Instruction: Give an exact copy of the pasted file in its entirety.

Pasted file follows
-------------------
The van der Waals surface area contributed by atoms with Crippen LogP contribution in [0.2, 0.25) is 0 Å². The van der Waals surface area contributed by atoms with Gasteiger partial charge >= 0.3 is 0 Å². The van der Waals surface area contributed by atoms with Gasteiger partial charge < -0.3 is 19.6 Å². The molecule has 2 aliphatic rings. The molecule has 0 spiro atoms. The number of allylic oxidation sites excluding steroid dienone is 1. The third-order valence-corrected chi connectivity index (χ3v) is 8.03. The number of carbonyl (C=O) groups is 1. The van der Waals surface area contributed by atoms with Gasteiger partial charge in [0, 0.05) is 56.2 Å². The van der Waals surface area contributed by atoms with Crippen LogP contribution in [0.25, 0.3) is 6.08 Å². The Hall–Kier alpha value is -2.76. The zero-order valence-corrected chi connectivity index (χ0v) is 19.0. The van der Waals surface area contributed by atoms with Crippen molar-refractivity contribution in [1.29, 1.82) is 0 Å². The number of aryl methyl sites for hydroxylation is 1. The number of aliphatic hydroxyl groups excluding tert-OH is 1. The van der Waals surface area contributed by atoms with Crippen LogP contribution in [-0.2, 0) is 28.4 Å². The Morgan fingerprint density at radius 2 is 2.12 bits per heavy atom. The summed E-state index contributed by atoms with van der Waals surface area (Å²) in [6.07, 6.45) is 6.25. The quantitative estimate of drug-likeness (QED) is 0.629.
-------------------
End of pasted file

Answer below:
The van der Waals surface area contributed by atoms with Crippen LogP contribution in [0.2, 0.25) is 0 Å². The van der Waals surface area contributed by atoms with Gasteiger partial charge >= 0.3 is 0 Å². The van der Waals surface area contributed by atoms with Gasteiger partial charge < -0.3 is 19.6 Å². The molecule has 2 aliphatic rings. The molecule has 0 spiro atoms. The number of allylic oxidation sites excluding steroid dienone is 1. The third-order valence-corrected chi connectivity index (χ3v) is 8.03. The number of carbonyl (C=O) groups is 1. The van der Waals surface area contributed by atoms with Gasteiger partial charge in [0, 0.05) is 56.2 Å². The van der Waals surface area contributed by atoms with Crippen LogP contribution in [0.25, 0.3) is 6.08 Å². The Hall–Kier alpha value is -2.76. The zero-order valence-corrected chi connectivity index (χ0v) is 19.0. The van der Waals surface area contributed by atoms with Crippen molar-refractivity contribution in [1.29, 1.82) is 0 Å². The number of aryl methyl sites for hydroxylation is 1. The number of aliphatic hydroxyl groups excluding tert-OH is 1. The van der Waals surface area contributed by atoms with Crippen LogP contribution in [-0.2, 0) is 28.4 Å². The Morgan fingerprint density at radius 2 is 2.12 bits per heavy atom. The summed E-state index contributed by atoms with van der Waals surface area (Å²) in [6.07, 6.45) is 6.25. The quantitative estimate of drug-likeness (QED) is 0.629.